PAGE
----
Jay Wright: Allen Fieldhouse hardest place in nation to make playcalls
This is not all Quentin Grimes’ fault. Maybe it’s best to start there.
There are some circumstances working against the freshman as KU has barreled to a 9-0 start and No. 1 ranking, and some of that has nothing to do with Grimes himself.
It still doesn’t change the reality: The projected lottery pick was a non-factor again for Kansas in Saturday’s 74-71 home victory over Villanova, remaining as the team’s biggest enigma in a one-point, three-turnover, 14-minute performance.
“We’ve got to get him going,” KU coach Bill Self said.
That hasn’t been especially easy, though, because of a few things out of Grimes’ control.
For one, KU has an ultra-competitive schedule — or perhaps more accurately, a top-heavy slate. Some seasons offer a reprieve or two with a “Directional State Tech” happily accepting an Allen Fieldhouse paycheck to get blown out, with those games serving the important role of allowing Self to let struggling guys play through mistakes without the threat of a loss.
This year? There have been none of those. KU has trailed by at least five points in seven of its nine victories, with even the weakest teams (Louisiana and Vermont) having solid chances at NCAA Tournament berths.
Grimes did get to play with Self over the summer in the FIBA America U18 Championships, but that wouldn’t have been as beneficial as an overseas trip with his KU teammates, which the Jayhawks took in 2017. Because of that, Grimes isn’t quite as comfortable as he could be, and seems to still be learning what this particular group needs from him most.
Realize that Self’s own personal philosophy is worth mentioning here as well. The coach’s absurd KU record (456-96, in case you were wondering) comes because of a win-at-all-costs mentality in every single contest. Those of us around the program know that, but Grimes might be more unfamiliar.
To put it simply: Grimes was not KU’s best option to win in the second half against Villanova, so Self benched him.
Dedric Lawson said Self made sure to say something to Grimes in the postgame locker room.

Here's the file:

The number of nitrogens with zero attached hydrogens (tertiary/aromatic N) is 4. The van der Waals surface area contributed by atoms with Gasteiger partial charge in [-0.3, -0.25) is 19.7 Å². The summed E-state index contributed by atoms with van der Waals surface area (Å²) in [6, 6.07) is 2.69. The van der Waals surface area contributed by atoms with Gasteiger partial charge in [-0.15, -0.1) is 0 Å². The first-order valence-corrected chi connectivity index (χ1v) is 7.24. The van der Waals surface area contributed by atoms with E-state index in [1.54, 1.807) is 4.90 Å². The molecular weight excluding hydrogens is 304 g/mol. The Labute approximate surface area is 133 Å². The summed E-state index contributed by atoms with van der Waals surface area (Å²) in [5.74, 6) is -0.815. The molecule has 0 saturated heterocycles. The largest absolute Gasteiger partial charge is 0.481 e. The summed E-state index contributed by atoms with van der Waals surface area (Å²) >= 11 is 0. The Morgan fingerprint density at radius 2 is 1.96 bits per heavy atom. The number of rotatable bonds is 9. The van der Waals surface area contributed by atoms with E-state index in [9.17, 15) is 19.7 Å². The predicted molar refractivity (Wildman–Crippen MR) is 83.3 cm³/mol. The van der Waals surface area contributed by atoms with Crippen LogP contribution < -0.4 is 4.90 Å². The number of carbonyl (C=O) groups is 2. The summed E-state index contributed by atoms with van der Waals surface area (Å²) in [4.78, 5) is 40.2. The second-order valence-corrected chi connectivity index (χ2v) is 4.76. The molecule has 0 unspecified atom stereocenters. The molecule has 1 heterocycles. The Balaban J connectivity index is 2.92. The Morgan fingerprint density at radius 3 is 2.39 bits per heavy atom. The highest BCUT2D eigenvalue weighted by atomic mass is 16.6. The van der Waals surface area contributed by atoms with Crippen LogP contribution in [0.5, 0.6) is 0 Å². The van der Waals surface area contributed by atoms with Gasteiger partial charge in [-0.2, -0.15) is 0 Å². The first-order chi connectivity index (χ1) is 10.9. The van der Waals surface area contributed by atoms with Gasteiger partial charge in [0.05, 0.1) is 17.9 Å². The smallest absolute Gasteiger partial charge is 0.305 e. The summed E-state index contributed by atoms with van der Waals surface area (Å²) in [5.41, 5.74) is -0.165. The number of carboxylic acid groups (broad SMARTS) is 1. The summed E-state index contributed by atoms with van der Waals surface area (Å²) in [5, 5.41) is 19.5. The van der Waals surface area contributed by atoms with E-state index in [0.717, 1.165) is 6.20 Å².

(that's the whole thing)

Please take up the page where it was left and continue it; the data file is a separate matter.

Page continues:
“He just told guys just stay with it. Like Quen, ‘Don’t worry about the game. Don’t even get discouraged. It’s a big win for the team,’” Lawson said. “And Quen’s going to play better as time goes on.”
That’s where teammates have tried to focus Grimes’ thoughts. Sophomore Marcus Garrett, in particular, says he’s gone out of his way to keep communicating with his teammate.
“I know how he feels, just coming from a city where you were like ‘The man’ and everything was revolved around you, to you coming here, some games you play a lot and some games you don’t,” Garrett said. “I just keep telling him he has to stay focused, because he’s still got to remember, we brought him here for a reason.”
It can be tough. KU-Villanova on national TV seems like a huge game, especially to a player like Grimes who might not be in Lawrence past this season.
Still ... perspective is needed. Kelly Oubre went through some of the same issues in December during a one-and-done campaign, and even last year, Malik Newman labored early before developing into KU’s most valuable player during a Final Four run.
Garrett’s message has remained consistent to Grimes. You’re one of the best players in the country. That doesn’t change with a bad game or two.
“I keep telling him it’s too early in the season,” Garrett said, “to panic or think anything’s going bad.”
Perhaps the fresh start comes Tuesday. KU faces South Dakota then, a team that is likely to be a 20-plus-point underdog. After a trip to Arizona State, the Jayhawks then get Eastern Michigan at home in a contest that also has rout potential.
“He’s better than what he’s played, and we all know that,” Self said. “He’ll get that. I’m not discouraged at all. If anything it’s encouraging to know you can have a guy have a bad night and still it doesn’t affect your winning percentage.”
Self approaches every individual game like it’s the national championship. That’s why Grimes didn’t play much Saturday.
For KU to make the national championship, though, it needs Grimes to be more effective than he was against Villanova.
That’s the balancing act Self faces with this team, which highlights the importance of the next two weeks.
It’s not too late for Grimes to get this figured out. But it sure would help everyone involved if he’s able to make progress before a rough Big 12 slate begins.